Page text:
Insightful observation alert: All chief executives of global automakers are smart. They have more dots and can connect them faster. But on occasions when I've interviewed Källenius or been part of roundtables with him, he struck me as a different category of CEO or CEO-in-waiting. He comes across like one of those Silicon Valley mind-benders — not in an oddball Elon Musk way, but like those superbly clued-up men and women who know their stuff because they invented their stuff.
Yet he's not an engineer. Källenius shifted from head of sales and marketing at the beginning of 2017 to lead Daimler product development. Shortly after the switch, I had my first crack at him at the Detroit auto show. I started by asking what had driven the industry's sudden surge toward autonomous vehicles, and for some reason his answer surprised me.
"I remember hearing a lot about artificial intelligence 20 to 25 years ago," he said. "Everybody talked about it. Then it went quiet for 20 years. Why did that happen? Because the original version of AI was a rule-based system. If you must write a rule on a line of code for every eventuality, you will end up with a very thick book — and you would need computing power like there is no tomorrow. That's why it stalled."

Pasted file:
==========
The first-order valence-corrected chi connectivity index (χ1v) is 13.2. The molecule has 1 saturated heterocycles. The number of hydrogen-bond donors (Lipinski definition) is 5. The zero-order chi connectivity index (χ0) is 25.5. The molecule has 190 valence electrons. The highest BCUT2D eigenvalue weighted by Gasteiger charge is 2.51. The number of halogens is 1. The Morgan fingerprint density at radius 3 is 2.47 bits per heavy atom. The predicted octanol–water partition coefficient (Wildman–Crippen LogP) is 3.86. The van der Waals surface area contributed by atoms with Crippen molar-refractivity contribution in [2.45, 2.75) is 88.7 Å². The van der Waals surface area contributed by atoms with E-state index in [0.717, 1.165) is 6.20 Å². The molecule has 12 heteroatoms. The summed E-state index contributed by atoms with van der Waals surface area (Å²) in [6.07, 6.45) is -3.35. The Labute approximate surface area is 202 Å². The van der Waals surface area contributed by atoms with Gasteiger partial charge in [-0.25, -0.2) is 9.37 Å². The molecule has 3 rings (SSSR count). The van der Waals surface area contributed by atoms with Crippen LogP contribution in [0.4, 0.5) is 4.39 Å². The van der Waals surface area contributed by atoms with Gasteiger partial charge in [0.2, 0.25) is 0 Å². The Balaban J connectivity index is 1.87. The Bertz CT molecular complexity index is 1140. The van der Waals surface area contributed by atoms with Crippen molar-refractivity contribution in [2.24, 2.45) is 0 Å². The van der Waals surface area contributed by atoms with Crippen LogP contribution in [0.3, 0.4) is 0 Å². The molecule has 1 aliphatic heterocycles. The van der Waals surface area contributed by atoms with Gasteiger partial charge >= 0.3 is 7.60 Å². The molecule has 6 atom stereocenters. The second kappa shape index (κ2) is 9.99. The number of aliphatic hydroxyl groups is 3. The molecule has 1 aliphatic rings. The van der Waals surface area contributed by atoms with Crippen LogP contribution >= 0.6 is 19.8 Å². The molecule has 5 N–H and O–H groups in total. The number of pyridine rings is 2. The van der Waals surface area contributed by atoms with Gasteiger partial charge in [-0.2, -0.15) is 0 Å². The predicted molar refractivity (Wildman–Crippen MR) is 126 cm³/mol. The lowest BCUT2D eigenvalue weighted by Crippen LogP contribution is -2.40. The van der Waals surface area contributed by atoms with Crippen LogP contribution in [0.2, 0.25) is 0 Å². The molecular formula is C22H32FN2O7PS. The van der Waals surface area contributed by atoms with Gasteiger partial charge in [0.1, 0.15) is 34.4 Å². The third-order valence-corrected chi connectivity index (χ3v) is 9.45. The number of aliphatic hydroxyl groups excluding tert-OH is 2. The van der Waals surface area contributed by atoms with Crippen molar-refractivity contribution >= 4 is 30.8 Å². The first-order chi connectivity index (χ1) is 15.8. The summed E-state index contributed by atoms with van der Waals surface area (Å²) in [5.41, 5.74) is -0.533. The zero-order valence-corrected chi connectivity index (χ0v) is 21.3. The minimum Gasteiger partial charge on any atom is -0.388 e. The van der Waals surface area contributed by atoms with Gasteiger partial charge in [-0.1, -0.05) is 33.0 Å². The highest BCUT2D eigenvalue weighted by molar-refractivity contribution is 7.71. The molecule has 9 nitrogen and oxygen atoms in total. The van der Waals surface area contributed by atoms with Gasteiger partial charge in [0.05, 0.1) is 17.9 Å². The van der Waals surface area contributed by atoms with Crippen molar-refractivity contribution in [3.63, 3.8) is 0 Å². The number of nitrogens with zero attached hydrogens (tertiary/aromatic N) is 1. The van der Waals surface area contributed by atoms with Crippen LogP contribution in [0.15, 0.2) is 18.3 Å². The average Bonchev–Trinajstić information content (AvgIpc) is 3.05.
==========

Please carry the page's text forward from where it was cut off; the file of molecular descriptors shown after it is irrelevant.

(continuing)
It didn't sound like a guy 17 days into his job as product chief.
Then Källenius added: "Recently, as in the last three to four years, there has been absolute breakthrough in the ... so-called deep neural network software architectures. It becomes a learning software. The software can write software and, through acting and doing, learn from that situation."
Next this trained accountant addressed the advancement of chip technology.
"Let's call them mini supercomputers that you can actually package in a car that will be able to process all this information," he said. "We couldn't have done it the old way. The technological building blocks to be able to take on this challenge are really coming together. That's why we see the acceleration. That's why we hear so much noise about this story."
Here was a finance person just up from four years in sales and marketing carrying on about artificial neural networks. Effortlessly. He did not say "um" or "ah" or use any form of conversational mitigation. He was as smooth as the west wind. He was fluent, and I don't just mean his English (so perfect you had to listen closely to hear any Swedish inflection). It was fluency in the subjects about which he spoke. There was a passionate accuracy about his knowledge.
I don't know if that means Källenius will be a good leader of this great company, but I do have a strong feeling that he represents a new era — for Daimler and for the industry.